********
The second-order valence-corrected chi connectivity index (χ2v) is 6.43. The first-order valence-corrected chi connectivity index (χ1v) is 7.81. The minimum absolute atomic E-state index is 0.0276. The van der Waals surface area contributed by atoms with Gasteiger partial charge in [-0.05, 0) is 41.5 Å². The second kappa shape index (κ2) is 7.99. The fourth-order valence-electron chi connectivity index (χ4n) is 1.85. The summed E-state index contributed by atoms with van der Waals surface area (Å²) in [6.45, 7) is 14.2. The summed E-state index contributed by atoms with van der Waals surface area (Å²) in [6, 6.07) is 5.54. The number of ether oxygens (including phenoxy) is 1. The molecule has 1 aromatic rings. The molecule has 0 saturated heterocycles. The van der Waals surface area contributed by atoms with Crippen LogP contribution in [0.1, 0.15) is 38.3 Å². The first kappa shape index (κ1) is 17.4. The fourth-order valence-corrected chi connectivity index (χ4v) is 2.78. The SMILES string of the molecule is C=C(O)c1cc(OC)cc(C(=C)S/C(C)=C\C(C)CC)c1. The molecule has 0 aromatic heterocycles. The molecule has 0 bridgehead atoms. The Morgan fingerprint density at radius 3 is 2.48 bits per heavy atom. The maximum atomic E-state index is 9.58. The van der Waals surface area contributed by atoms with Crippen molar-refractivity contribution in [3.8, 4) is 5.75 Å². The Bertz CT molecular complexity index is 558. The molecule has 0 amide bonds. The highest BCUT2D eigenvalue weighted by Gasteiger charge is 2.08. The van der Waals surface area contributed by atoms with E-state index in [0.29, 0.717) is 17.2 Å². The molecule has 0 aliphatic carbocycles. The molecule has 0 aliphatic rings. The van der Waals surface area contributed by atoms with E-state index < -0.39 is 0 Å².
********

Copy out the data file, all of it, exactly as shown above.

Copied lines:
The second-order valence-corrected chi connectivity index (χ2v) is 6.43. The first-order valence-corrected chi connectivity index (χ1v) is 7.81. The minimum absolute atomic E-state index is 0.0276. The van der Waals surface area contributed by atoms with Gasteiger partial charge in [-0.05, 0) is 41.5 Å². The second kappa shape index (κ2) is 7.99. The fourth-order valence-electron chi connectivity index (χ4n) is 1.85. The summed E-state index contributed by atoms with van der Waals surface area (Å²) in [6.45, 7) is 14.2. The summed E-state index contributed by atoms with van der Waals surface area (Å²) in [6, 6.07) is 5.54. The number of ether oxygens (including phenoxy) is 1. The molecule has 1 aromatic rings. The molecule has 0 saturated heterocycles. The van der Waals surface area contributed by atoms with Crippen LogP contribution in [0.1, 0.15) is 38.3 Å². The first kappa shape index (κ1) is 17.4. The fourth-order valence-corrected chi connectivity index (χ4v) is 2.78. The SMILES string of the molecule is C=C(O)c1cc(OC)cc(C(=C)S/C(C)=C\C(C)CC)c1. The molecule has 0 aromatic heterocycles. The molecule has 0 bridgehead atoms. The Morgan fingerprint density at radius 3 is 2.48 bits per heavy atom. The maximum atomic E-state index is 9.58. The van der Waals surface area contributed by atoms with Crippen molar-refractivity contribution in [3.8, 4) is 5.75 Å². The Bertz CT molecular complexity index is 558. The molecule has 0 amide bonds. The highest BCUT2D eigenvalue weighted by Gasteiger charge is 2.08. The van der Waals surface area contributed by atoms with E-state index in [0.29, 0.717) is 17.2 Å². The molecule has 0 aliphatic carbocycles. The molecule has 0 aliphatic rings. The van der Waals surface area contributed by atoms with E-state index < -0.39 is 0 Å².